It’s been a long time since we’ve seen live music. Of course, with modern streaming platforms, there’s more than enough recorded music to keep us safely locked down ad infinitum; yet there remains a deficiency in our musical diets amidst the plague of cancelled shows and closed venues.
What exactly do we miss? Is it the random banter outside of the lyrics we know by heart? A slow jam revived as an up-tempo frenzy? The spontaneous, five-minute guitar solos? A banger gone acoustic? Or the solidarity of strangers in the audience who love that band as much as you do? Maybe it’s the surrounding context of the show (Johnny Cash’s prison performances, Nirvana’s intimate NYC acoustic set, or LCD Soundsystem’s “final goodbye” Madison Square Garden show), that give us insight into what was going on with the audience, the artist, and the world, at the time of the performance.
In the time before we can go back to crowding Brooklyn Steel or catching an intimate set at Hole in the Wall, we decided to dive into the vast discography of live-recorded albums to try and satiate the desire to catch a show. First, we found as many live albums as we could and matched them to their studio counterparts using the SpotifyAPI. Then, by looking at the differences between live and studio songs using numerical metrics like energy (how intense or lively a track sounds), valence (a measurement of a song’s mood), and duration (to find those five-minute guitar solos), we found great live performances that we had missed.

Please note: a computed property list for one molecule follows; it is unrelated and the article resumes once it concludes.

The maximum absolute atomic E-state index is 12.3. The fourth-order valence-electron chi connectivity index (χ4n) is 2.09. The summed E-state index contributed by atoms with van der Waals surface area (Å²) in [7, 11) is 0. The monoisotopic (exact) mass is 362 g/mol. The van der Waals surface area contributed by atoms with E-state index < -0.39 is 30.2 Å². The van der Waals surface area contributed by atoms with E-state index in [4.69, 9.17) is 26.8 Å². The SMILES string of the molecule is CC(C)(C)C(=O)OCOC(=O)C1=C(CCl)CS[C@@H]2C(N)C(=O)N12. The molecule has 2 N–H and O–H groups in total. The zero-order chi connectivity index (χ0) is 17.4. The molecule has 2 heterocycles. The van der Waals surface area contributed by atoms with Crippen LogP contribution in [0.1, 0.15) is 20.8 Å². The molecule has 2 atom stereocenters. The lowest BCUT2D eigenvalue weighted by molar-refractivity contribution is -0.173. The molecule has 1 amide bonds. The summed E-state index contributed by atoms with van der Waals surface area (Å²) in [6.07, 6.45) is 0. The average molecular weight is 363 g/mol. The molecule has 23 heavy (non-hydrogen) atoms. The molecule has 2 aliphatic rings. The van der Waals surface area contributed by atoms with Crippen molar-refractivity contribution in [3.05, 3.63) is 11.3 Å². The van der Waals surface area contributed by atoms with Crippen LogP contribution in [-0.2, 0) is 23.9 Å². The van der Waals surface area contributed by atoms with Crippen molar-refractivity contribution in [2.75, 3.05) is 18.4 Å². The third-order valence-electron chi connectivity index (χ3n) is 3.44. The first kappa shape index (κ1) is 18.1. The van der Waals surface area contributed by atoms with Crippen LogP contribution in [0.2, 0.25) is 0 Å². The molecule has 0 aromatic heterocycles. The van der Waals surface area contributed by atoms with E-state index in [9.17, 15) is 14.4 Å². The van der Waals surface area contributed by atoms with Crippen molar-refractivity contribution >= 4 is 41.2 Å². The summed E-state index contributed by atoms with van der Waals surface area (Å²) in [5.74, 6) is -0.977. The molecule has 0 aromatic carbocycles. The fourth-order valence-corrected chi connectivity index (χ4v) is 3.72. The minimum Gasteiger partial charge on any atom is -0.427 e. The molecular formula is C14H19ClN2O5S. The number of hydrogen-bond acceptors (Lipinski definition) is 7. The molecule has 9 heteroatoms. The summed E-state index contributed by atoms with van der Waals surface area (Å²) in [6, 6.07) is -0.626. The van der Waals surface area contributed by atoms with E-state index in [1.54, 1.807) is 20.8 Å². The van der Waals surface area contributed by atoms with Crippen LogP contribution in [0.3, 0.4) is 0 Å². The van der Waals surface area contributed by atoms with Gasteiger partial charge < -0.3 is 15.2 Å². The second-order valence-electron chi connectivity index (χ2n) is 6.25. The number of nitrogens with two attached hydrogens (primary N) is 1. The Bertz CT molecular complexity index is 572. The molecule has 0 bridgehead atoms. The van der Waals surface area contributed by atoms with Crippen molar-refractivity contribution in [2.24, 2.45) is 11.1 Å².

For instance, Bob Dylan’s Blowin’ in the Wind doesn’t exactly come to mind as the encore to end a cross country stadium tour. The folk ballad is typically sung at a slow, ticking rate; it sounds almost like a lullaby. Dylan metronomically recites the lyrics over a simple acoustic strumming pattern, only pausing for a short, intimate, harmonica break in the middle. When analyzing the data, we noticed that the live-recorded version of the song, off of Before the Flood, is, by contrast, a frenzied, five-minute celebration.
Blowin' In the Wind — Song Characteristics
Recorded at the Los Angeles Forum during the tail end of Dylan’s 1974 American tour with The Band, the artist (and the audience) take on a new energy. Listen to the difference below.
In this version, fans cheer, and the drums pick up in the background as you hear Dylan’s voice creak over the mic. A guitar solo halfway through replaces Dylan’s studio harmonica, and almost ten seconds of applause linger on as he shouts “Thank you, Goodnight!” It’s as if, over the backdrop of a nation closer to the end of the Vietnam War that first inspired the song, the lyrics take on a different tone.
Other changes are more intentional. David Byrne, for instance, made the choice, when recording three live shows at the Pantages theater in Los Angeles with the Talking Heads, to have each musician and instrument come out onto the stage in succession, one at a time. Byrne was inspired by the minimalist Japanese theater, where stage props and actors were portable, to remove the fourth wall. The resulting performance, captured in the documentary film “Stop Making Sense” brings the audience into the music, creating a type of “build up” approach to sound. You can hear this change in songs like “Heaven,” an acoustic, stripped-down version of the original studio recording.